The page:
Portrait of Princess Belozersky, Élisabeth Vigée-LeBrun
In the collection of The National Museum of Women in the Arts, Washington, DC; full image here. There is also a zoomable version on the Google Art Project that goes a bit more high resolution.
Another beautiful portrait by the brilliant 18th century French painter Élisabeth Louise Vigée-Le Brun.
The description from the museum acknowledges that Vigée-LeBrun flattered her sitters (to my eye, often in a most delightful way), but I have to disagree with their assessment that her tendency for flattery is evident in this portrait.
Maybe they know something about the princess’s actual appearance form other portraits of which I’m unaware, but I see little evidence here of the painter’s usual tendency to maker her sitters look younger with exaggeratedly rosy cheeks, creamy complexions and super radiant vitality.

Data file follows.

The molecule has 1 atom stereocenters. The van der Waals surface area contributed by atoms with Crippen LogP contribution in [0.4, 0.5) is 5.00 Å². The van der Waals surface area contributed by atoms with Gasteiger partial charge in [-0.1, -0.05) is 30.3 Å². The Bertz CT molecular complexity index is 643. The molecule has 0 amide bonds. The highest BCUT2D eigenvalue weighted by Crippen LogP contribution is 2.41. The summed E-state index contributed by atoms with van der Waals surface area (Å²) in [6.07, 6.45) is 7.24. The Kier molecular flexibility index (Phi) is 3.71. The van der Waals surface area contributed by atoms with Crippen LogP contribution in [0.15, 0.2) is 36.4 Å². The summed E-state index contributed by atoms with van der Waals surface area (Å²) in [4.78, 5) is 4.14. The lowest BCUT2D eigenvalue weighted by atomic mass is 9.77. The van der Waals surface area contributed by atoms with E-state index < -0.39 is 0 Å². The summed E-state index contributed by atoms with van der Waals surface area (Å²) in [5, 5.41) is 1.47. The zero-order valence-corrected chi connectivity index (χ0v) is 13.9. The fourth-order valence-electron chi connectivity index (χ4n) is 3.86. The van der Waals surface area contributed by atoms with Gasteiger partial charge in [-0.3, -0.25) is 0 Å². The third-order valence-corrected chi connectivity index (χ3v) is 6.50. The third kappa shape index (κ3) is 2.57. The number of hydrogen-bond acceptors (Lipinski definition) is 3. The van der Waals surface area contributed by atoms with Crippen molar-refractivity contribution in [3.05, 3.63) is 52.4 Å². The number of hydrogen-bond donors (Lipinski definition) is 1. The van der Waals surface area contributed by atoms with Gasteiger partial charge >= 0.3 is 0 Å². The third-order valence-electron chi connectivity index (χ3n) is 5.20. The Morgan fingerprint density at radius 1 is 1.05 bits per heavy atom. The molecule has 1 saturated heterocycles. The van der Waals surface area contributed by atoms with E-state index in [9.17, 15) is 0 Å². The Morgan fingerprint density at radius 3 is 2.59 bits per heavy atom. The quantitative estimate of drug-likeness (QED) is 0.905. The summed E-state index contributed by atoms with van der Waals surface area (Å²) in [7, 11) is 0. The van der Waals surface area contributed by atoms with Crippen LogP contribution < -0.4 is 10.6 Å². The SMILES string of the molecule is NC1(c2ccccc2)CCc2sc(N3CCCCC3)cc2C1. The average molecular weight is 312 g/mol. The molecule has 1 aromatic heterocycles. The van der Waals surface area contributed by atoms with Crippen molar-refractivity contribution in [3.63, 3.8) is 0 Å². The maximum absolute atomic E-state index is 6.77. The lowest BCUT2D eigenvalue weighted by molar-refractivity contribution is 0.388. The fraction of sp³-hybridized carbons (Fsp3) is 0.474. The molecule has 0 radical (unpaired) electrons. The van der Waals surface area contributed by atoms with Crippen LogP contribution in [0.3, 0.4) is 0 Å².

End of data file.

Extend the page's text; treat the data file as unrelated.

Perhaps it’s because the subject is actually young and doesn’t need to be age regressed with the virtual cosmetics of the painter’s brush, but I find this painting more straightforward and naturalistic than those of Vigée-LeBrun’s older subjects.
I love the painterly touches around the eyes, nose and lips, and the impasto highlights on the earring.